Actually, the high NOx wasn't surprising given the obviously lean air/fuel ratio, excess oxygen in the exhaust, advanced initial timing, and inoperative EGR system. The question was, "Where do we start?" We began by resetting the timing to the spec of 9° BTDC and running another IM240.
That took a few grams per mile out, but not enough. It looked like we were going to have to do something about that gutted vacuum system. So much stuff was missing though--and affecting virtually every emission control system, that our only recourse as we saw it, was to restore the Jeep's vacuum system back to original. We replaced the triple and double solenoids, the decel valve, the 5-port vacuum switch, the delay valve, the vacuum reservoir, and the hoses and tees in about two hours time and at a list price of about $233 in parts. (We had to wait several days to get the parts from the dealer, however).We made sure all he new stuff would work, then ran a third IM240.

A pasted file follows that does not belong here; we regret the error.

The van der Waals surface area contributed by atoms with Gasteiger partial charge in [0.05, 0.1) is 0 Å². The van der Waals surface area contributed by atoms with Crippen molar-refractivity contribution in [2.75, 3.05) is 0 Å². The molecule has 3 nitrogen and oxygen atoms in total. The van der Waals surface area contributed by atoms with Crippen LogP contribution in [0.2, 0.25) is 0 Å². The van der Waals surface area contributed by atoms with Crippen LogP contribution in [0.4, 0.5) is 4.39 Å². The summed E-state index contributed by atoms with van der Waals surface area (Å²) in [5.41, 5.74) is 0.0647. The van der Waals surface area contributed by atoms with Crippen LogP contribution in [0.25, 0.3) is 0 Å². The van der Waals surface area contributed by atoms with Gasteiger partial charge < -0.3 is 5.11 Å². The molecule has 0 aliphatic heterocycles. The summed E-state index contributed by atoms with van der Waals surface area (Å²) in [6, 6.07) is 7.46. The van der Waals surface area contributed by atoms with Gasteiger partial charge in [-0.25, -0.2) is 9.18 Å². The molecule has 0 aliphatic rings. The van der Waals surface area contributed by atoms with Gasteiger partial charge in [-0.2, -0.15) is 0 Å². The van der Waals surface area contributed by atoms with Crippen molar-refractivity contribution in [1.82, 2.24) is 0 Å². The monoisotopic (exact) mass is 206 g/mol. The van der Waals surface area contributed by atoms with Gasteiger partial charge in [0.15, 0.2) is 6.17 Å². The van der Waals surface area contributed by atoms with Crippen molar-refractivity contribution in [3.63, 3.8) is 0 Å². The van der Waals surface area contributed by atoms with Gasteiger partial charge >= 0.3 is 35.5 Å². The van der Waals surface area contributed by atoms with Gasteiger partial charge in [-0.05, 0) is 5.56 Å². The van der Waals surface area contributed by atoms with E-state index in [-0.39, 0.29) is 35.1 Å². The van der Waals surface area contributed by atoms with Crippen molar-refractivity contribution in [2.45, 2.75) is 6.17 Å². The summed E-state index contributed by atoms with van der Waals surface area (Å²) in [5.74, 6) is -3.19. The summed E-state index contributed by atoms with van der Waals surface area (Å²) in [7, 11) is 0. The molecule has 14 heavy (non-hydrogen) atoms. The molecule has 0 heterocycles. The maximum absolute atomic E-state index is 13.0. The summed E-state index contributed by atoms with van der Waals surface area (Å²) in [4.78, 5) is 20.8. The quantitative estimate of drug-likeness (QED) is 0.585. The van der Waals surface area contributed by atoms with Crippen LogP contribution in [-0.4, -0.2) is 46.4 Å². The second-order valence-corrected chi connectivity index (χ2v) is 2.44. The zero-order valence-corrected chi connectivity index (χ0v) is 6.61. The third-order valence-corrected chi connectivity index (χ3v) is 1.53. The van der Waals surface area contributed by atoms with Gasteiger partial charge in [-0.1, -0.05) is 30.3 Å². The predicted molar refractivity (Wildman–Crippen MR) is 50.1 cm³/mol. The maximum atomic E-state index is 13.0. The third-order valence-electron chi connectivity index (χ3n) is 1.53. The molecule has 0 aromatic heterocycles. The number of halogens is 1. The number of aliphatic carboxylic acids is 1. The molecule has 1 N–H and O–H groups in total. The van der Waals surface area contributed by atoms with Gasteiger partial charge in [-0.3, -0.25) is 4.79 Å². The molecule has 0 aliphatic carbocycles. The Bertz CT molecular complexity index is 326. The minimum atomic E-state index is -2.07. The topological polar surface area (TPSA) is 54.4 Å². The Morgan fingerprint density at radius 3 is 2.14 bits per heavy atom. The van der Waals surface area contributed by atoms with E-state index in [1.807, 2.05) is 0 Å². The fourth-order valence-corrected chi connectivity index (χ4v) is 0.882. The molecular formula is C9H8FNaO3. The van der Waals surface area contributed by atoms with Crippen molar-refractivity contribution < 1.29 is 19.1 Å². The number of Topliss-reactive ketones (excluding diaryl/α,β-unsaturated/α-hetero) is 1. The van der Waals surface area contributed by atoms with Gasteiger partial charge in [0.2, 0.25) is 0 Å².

You don't have to be a gifted student to see all that time and money didn't help the NOx one bit! The nightmare was beginning to rear its ugly head. Yeeaahhh! I HATE it when you perform needed repairs and the problem remains. But what can you do but dig in and try it again?
We had hoped that repairing the load inputs to the ECM would restore closed loop fuel control and shift the lean A/F ratio richer to produce a decrease in NOx. No way, Jose´. So now we focused on fuel control, specifically, the carburetor. The Jeep's fuel mixer was a Carter 1-1/4 BBD feedback 2 barrel carb. This unit incorporated a feedback controlled, stepper-motor actuated, air bleed to modulate the A/F ratio. It was called an actuator in the parts books. The actuator's pintle could be observed through the carb's air horn when the air cleaner housing was removed. The pintle didn't move--it was parked in the lean position.